• Negligence by design – Employers will sometimes require employees to self report their hours which does not provide the assurances of having overtime properly calculated.
  • Negligence by rationalization – Getting your employees to work overtime without being paid overtime is a form of negligence, even if your employees agree to do so because they need the hours. You can’t make the argument that you’re doing your employee a favor because it’s still against the law.
  • Negligence via off-the-clock work – Telling employees they can’t count hours towards their workday or workweek that they spend preparing for work or traveling for work (not counting normal commutes) is a form of negligence.


Lack of Familiarity to Laws

Many employers don’t realize that just because an employee is on salary does not mean they are automatically exempt. They may still be non-exempt, which means they’ll be owed overtime. Even those employers who properly classify their employees can make mistakes due to their lack of familiarity with the law. For example, they may not realize that additional forms of compensation, such as non-discretionary bonuses, count towards an employee’s pay rate and must be taken into account when calculating their overtime pay. Additionally, when determining the pay rate of a salaried employee, you can’t discount sick days and holidays. Since these are paid days off, they need to be counted towards the pay rate.


Constant Mistakes are Costly Mistakes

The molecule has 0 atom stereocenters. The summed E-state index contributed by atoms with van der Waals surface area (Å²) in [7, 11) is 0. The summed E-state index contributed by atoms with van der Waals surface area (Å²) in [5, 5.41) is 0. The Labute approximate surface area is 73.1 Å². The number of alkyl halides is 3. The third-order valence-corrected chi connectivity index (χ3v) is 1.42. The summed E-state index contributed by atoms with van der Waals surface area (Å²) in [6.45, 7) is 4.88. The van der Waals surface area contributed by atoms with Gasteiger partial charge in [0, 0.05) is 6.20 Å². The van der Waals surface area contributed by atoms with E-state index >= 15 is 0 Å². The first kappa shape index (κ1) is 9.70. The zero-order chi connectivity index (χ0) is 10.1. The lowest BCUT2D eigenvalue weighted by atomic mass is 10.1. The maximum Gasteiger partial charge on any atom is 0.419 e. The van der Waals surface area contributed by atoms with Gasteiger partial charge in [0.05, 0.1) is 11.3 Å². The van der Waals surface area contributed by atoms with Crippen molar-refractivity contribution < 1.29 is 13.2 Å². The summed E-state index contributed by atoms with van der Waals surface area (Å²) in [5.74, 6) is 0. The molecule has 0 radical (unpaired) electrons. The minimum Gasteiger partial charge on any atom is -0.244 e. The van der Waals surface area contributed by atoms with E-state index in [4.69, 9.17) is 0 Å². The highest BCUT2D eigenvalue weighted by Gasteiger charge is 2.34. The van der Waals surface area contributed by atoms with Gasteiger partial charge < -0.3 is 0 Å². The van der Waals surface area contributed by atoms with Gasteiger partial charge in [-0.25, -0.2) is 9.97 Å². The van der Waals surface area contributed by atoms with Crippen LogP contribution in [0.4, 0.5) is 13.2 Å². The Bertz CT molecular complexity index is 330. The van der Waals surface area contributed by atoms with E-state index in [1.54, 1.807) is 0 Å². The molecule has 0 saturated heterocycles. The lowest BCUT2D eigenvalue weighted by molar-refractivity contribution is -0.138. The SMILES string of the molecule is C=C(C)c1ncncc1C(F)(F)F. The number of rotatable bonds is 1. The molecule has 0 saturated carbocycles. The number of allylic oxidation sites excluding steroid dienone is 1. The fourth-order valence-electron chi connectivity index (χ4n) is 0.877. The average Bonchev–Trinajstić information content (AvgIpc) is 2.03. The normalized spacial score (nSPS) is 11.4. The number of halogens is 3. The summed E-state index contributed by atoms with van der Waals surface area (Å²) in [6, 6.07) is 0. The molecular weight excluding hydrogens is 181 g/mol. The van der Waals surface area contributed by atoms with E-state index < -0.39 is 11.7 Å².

It’s very important that you calculate the overtime pay owed to your employees correctly for numerous reasons.It’s against the law not to pay your employees correctly. If the employee files a complaint, you would not only owe back pay for the overtime pay they are owed, but you may have to pay liquidated damages, statutory penalties, and the attorney fees of your employee. You may end up having to pay civil penalties of up to $1,100 per violation. Additionally, your reputation can take a hit, making it more difficult to attract highly qualified employees.


Obviously, you’re much better off making sure that you calculate your employees’ overtime pay correctly in the first place. Familiarize yourself with the federal and state overtime laws, take the time to properly calculate overtime payments and make sure any exempt employees are properly classified.


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This blog post is intended for informational purposes only and does not constitute legal advice. No attorney-client relationship is created between the author and reader of this blog post, and its content should not be relied upon as legal advice. Readers are urged to consult legal counsel when seeking legal advice.